Mangrove guidebook for Southeast Asia. W. Giesen, S. Wulffraat, M. Zieren & L. Scholten. 2006. RAP Publication 2006/07. Bangkok, Thailand, FAO Regional Office for Asia and the Pacific & Wetlands International. ISBN 974-7946-85-8.

Southeast Asia is endowed with the world’s largest expanse of mangroves which are at the same time the world’s most biologically diverse and varied in structure. In the past few decades, however, much of the mangrove area has been degraded and destroyed. Many mangrove conservation and rehabilitation programmes have been launched in recent years. In the course of such activities, programme staff have faced continual difficulties in identifying plant species growing in the field. This field guide to the mangroves and associated plant species of the subregion was developed to fill an important gap.

This extensive guidebook – almost 800 pages long – represents the first attempt to cover all mangrove plant species in Southeast Asia. In the first part, it introduces mangroves in general and Southeast Asia’s mangroves in particular. The second part provides descriptions of 268 plant species divided in seven groups – ferns; grasses and grasslike plants; other ground-dwelling herbs; epiphytes; vines and climbers; palms, cycads and pandans; and trees and shrubs. Skillfully drawn black-and-white illustrations of the plants greatly enhance the usefulness of the book.

This book will help more people, especially students, learn about mangrove forests in Southeast Asia and will support further advancement of mangrove conservation and rehabilitation programmes. It is a useful tool for mangrove forest managers, foresters, coastal resource managers, scientists, educators, students and interested lay people, not only in Southeast Asian countries, but in all countries where mangroves grow.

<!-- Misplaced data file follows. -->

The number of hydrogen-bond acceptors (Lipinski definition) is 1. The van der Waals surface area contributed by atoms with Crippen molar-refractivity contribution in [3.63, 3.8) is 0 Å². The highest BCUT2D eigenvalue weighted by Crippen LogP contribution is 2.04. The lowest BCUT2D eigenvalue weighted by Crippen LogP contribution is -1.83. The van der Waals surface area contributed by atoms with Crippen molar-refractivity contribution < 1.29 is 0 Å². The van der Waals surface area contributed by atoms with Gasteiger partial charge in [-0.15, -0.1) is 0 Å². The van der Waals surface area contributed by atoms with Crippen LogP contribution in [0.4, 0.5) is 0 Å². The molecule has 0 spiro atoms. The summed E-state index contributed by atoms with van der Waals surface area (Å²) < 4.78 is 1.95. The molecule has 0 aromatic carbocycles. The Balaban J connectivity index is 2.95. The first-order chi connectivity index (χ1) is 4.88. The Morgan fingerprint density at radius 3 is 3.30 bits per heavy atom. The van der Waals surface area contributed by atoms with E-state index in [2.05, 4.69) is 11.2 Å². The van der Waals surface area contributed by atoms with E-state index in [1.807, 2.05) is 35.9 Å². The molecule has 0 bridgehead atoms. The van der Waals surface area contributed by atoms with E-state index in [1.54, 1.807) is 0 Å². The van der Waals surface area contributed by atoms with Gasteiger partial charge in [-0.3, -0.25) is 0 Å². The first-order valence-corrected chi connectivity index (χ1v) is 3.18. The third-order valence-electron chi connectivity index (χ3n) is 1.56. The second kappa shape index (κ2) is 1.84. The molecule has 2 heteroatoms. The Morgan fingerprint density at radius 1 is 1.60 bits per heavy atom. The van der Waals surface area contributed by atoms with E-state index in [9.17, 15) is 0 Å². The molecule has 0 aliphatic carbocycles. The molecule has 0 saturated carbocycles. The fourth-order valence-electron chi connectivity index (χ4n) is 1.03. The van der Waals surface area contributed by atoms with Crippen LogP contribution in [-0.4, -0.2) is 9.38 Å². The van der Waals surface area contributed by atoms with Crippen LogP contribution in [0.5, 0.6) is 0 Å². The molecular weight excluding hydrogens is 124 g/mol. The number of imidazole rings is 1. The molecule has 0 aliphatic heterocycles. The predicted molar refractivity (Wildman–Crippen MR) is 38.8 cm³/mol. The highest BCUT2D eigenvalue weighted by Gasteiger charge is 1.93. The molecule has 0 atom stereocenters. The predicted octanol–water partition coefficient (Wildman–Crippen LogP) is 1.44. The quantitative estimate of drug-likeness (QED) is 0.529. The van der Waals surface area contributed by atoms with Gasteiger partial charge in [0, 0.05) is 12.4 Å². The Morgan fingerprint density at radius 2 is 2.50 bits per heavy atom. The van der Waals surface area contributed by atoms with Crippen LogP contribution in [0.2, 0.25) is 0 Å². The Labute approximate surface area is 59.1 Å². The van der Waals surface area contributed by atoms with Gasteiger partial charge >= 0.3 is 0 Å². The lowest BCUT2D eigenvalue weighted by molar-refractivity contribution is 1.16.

Global assessment of bamboo resources

World bamboo resources. M. Lobovikov, S. Paudel, M. Piazza, H. Ren & J. Wu. 2007. Non-Wood Forest Products No. 18. Rome, FAO. ISBN 978-92-5-105781-0.

Bamboo is a woody grass widely distributed in tropical, subtropical and mild temperate zones in all regions of the world. As a major non-wood forest product and wood substitute, it has always had an important economic and cultural role across Asia. Now the use of bamboo is growing rapidly in Latin America and Africa as well. In some countries, the processing of bamboo is shifting from low-end crafts and utensils to high-end, value-added commodities such as housing, pulp, paper, panels, boards, veneer, flooring, roofing, fabrics, oil, gas and charcoal (for fuel and as an excellent natural absorbent). The bamboo shoot is also a nutritious vegetable. Bamboo is an increasingly important economic asset in poverty eradication and economic and environmental development.

Bamboo is a forest plant but is also widespread outside forests, including on farmlands and riverbanks, along roads and in urban areas. Taxonomists still debate the total number of bamboo species and genera – an estimate is about 1 200 species in some 90 genera.